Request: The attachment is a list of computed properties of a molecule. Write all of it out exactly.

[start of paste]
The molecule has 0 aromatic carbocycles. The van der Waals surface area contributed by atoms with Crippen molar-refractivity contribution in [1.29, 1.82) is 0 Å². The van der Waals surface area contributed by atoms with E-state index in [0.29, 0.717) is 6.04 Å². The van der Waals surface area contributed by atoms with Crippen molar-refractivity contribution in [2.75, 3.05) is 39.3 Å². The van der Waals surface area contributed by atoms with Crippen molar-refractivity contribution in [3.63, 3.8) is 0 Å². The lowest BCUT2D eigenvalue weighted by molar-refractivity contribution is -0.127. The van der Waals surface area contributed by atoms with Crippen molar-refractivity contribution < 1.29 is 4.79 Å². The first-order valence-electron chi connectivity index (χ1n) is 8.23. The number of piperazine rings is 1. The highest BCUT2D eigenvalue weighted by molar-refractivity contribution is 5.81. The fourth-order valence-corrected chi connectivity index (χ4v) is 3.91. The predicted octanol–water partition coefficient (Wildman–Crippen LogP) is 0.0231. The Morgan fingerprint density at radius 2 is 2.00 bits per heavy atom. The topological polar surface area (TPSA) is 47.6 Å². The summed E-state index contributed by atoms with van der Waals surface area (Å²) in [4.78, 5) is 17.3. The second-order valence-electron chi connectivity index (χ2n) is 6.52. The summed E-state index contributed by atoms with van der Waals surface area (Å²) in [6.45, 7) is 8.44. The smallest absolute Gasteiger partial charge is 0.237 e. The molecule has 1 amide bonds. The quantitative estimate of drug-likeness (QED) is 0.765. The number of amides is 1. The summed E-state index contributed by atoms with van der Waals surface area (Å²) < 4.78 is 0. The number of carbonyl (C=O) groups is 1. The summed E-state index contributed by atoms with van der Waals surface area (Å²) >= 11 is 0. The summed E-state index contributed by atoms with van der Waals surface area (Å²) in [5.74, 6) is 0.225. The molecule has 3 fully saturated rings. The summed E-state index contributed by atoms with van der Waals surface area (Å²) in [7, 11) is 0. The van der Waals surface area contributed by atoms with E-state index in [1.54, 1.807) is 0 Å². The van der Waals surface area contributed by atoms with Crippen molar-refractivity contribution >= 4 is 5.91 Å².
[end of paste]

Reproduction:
The molecule has 0 aromatic carbocycles. The van der Waals surface area contributed by atoms with Crippen molar-refractivity contribution in [1.29, 1.82) is 0 Å². The van der Waals surface area contributed by atoms with E-state index in [0.29, 0.717) is 6.04 Å². The van der Waals surface area contributed by atoms with Crippen molar-refractivity contribution in [2.75, 3.05) is 39.3 Å². The van der Waals surface area contributed by atoms with Crippen molar-refractivity contribution in [3.63, 3.8) is 0 Å². The lowest BCUT2D eigenvalue weighted by molar-refractivity contribution is -0.127. The van der Waals surface area contributed by atoms with Crippen molar-refractivity contribution < 1.29 is 4.79 Å². The first-order valence-electron chi connectivity index (χ1n) is 8.23. The number of piperazine rings is 1. The highest BCUT2D eigenvalue weighted by molar-refractivity contribution is 5.81. The fourth-order valence-corrected chi connectivity index (χ4v) is 3.91. The predicted octanol–water partition coefficient (Wildman–Crippen LogP) is 0.0231. The Morgan fingerprint density at radius 2 is 2.00 bits per heavy atom. The topological polar surface area (TPSA) is 47.6 Å². The summed E-state index contributed by atoms with van der Waals surface area (Å²) in [4.78, 5) is 17.3. The second-order valence-electron chi connectivity index (χ2n) is 6.52. The summed E-state index contributed by atoms with van der Waals surface area (Å²) in [6.45, 7) is 8.44. The smallest absolute Gasteiger partial charge is 0.237 e. The molecule has 1 amide bonds. The quantitative estimate of drug-likeness (QED) is 0.765. The number of amides is 1. The summed E-state index contributed by atoms with van der Waals surface area (Å²) < 4.78 is 0. The number of carbonyl (C=O) groups is 1. The summed E-state index contributed by atoms with van der Waals surface area (Å²) >= 11 is 0. The summed E-state index contributed by atoms with van der Waals surface area (Å²) in [5.74, 6) is 0.225. The molecule has 3 fully saturated rings. The summed E-state index contributed by atoms with van der Waals surface area (Å²) in [7, 11) is 0. The van der Waals surface area contributed by atoms with E-state index in [1.54, 1.807) is 0 Å². The van der Waals surface area contributed by atoms with Crippen molar-refractivity contribution >= 4 is 5.91 Å².